AnglingCharts.com

Fishing & Cruising Charts for Lough Corrib

& lakes in the West of Ireland

 

Victorian yacht wreck

In late July 2011 I spotted an interesting wreck while analysing sonar imagery from the bathymetric survey I had conducted the previous day near Oughterard on Lough Corrib. I sent the images to the Underwater Archaeological Unit and the National Museum of Ireland to see if they could identify it.

 

There was quite a lot of excitement - the team arrived in mid August (Sunday 21st) and dived on the wreck, taking photos, making videos and collecting samples of nails and rigging.

 

While we were all hoping for something a little more "historic" the wreck turned out to be that of a beautifully constructed late Victorian pleasure yacht, the kind used for racing on the lake in the late 1800's and early 1900's. There is a picture of a similar yacht on p58 of the book "Reflections on Lough Corrib" by Maurice Semple.

 

The sidescan sonar data determined that she was approx 32ft long - accurate measurements underwater revealed exactly that - 32ft (9.8m). She would have had a bowsprit, making her even longer, this was missing, but the fittings for it are very clear on the imagery.

 

She also had a long overhanging stern, a vertical stempost, and a beautifully shaped carvel built hull with a lined cockpit.

 

The correlation between the high resolution sidescan imagery, and what was actually found, is remarkable.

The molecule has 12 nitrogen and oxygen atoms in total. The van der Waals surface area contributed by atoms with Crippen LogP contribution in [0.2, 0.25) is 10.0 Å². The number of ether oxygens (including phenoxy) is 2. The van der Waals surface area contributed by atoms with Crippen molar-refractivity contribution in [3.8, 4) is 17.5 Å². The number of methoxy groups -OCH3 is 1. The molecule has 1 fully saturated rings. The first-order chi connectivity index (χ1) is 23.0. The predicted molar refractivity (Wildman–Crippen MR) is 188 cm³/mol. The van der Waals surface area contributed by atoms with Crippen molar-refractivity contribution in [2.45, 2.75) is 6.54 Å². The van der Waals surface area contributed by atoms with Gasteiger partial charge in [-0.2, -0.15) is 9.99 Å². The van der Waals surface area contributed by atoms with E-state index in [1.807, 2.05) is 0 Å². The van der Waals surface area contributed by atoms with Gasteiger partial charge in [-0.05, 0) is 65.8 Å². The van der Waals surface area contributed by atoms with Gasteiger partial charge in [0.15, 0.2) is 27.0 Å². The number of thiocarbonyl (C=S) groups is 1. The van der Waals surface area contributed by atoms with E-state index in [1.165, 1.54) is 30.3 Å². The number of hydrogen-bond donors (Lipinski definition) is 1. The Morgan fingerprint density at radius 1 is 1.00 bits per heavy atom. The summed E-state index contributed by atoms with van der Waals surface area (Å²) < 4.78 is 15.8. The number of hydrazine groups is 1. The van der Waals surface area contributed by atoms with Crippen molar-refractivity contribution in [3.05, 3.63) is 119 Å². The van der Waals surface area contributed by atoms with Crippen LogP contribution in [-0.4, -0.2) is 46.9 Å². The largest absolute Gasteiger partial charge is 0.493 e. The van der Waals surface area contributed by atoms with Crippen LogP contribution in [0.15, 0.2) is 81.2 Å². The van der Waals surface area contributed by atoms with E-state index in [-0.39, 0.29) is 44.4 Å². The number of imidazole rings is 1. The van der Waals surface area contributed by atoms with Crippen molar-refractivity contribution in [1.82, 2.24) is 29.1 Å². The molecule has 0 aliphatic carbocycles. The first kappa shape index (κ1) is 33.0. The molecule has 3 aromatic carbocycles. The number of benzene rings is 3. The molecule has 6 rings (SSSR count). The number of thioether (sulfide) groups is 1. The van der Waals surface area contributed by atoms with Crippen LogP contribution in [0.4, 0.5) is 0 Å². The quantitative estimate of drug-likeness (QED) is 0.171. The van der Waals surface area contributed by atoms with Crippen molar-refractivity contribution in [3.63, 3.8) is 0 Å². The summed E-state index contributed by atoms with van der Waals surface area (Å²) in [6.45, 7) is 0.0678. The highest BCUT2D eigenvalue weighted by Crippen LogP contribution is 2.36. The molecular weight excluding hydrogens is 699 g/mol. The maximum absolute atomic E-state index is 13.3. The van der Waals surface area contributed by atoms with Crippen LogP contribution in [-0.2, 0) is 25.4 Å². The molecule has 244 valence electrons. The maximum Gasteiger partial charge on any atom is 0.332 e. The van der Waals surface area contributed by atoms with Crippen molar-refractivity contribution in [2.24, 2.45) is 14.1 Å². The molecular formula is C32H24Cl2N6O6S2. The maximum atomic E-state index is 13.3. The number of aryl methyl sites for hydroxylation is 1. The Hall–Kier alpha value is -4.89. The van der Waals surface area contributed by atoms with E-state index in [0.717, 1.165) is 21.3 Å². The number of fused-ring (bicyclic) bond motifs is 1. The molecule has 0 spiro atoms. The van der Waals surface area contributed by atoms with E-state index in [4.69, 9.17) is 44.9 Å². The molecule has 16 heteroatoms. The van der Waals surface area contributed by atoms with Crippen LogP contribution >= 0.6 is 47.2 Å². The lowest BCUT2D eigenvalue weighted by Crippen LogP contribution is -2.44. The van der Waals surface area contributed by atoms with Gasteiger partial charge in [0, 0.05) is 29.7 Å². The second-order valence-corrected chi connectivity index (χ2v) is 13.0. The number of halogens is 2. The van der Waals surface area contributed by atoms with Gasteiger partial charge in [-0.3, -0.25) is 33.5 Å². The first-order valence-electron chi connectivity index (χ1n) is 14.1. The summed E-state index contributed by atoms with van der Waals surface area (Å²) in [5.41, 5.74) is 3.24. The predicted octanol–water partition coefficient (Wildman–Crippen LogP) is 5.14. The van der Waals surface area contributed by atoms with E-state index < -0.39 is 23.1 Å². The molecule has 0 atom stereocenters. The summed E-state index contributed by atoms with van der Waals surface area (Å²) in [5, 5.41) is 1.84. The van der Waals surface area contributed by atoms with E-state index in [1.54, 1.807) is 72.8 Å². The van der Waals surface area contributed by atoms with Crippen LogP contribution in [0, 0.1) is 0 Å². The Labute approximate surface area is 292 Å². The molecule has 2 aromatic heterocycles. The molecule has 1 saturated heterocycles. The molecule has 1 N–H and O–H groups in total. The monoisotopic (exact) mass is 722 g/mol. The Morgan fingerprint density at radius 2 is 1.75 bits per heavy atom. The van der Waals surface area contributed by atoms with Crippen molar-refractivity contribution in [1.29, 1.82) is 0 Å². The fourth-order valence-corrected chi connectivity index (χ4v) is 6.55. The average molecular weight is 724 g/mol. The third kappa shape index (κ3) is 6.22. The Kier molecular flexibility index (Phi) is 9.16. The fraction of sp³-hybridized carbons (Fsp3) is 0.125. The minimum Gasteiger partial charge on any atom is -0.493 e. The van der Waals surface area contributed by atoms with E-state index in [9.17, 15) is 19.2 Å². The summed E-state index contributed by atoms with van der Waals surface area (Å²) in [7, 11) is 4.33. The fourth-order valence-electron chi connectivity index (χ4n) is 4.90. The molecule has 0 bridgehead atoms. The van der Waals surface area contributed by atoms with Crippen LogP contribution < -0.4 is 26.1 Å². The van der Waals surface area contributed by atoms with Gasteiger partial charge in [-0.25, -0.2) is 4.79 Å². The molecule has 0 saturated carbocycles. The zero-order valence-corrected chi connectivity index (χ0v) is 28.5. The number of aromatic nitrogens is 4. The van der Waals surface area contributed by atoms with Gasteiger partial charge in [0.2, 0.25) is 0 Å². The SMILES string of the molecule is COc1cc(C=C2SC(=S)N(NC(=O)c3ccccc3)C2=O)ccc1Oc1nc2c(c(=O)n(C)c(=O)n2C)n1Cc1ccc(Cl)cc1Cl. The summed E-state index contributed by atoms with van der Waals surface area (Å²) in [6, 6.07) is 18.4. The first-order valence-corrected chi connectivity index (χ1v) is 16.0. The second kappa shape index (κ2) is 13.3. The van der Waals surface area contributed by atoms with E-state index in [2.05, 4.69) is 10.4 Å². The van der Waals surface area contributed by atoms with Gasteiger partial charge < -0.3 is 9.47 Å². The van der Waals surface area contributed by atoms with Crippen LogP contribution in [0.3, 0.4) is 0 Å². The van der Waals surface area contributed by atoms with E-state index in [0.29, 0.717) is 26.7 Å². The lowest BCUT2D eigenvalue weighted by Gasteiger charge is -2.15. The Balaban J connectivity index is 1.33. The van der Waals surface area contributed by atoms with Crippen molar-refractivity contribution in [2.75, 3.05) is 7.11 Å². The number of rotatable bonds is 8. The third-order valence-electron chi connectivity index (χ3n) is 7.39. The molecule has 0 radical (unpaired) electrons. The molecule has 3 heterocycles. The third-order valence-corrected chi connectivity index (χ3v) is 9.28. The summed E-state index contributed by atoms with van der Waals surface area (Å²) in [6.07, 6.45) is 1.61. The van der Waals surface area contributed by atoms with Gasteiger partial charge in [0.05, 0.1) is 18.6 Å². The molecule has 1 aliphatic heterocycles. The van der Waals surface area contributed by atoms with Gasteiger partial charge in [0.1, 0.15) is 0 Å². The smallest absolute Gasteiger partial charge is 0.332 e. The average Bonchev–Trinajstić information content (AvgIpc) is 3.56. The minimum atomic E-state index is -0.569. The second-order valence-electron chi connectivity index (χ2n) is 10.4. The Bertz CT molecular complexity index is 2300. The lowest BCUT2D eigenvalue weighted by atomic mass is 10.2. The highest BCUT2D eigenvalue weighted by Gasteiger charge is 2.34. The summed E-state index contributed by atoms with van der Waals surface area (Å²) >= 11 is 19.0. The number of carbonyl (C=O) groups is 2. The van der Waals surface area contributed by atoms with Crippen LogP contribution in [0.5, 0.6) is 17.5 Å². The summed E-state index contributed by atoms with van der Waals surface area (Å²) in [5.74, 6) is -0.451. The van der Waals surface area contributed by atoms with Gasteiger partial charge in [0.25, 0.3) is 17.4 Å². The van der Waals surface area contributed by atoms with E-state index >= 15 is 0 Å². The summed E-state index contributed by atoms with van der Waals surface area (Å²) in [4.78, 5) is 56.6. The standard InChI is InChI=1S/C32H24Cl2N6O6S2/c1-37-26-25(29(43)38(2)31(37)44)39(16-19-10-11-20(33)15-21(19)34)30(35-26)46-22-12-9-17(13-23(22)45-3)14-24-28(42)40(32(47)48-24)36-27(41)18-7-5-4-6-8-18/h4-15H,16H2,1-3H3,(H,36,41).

More sidescan imagery, including latest Corrib wreck finds can be seen here

 

The wreck is now protected. A licence is required to dive it.

Capt Edward William Anketell-Jones was born in 1864 in Sussex but moved to Ireland as a child. He attended St Columbas College and later joined the Army. After his early retirement in1894 from a military career in the East Yorkshire Regiment  he  became a Justice of the Peace for Galway, a fisherman and conservationist. The census have him  listed as living at Inishanbo in both 1901 and 1911. He died in 1933 and is buried in Glann.

The wreck lies 50 meters in front of the  slipway on the island, in about 20ft of water. It would very probably have sunk (or been sunk)  at its mooring, and the Captain is certainly the most likely of the owners of Inishanbo to have owned the vessel.
The history of Inishanbo is nicely documented on the Oughterard Heritage website
Lengthways scan - uncorrected for speed compression . T Northage
By: Jimmy Lenehan, Underwater Archaeology Unit
By:Jimmy Lenehan, Underwater Archaeology Unit
By:Jimmy Lenehan, Underwater Archaeology Unit
By:Jimmy Lenehan, Underwater Archaeology Unit
By:Jimmy Lenehan, Underwater Archaeology Unit
By:Jimmy Lenehan, Underwater Archaeology Unit
By: Connie Kelleher, Underwater Archaeology Unit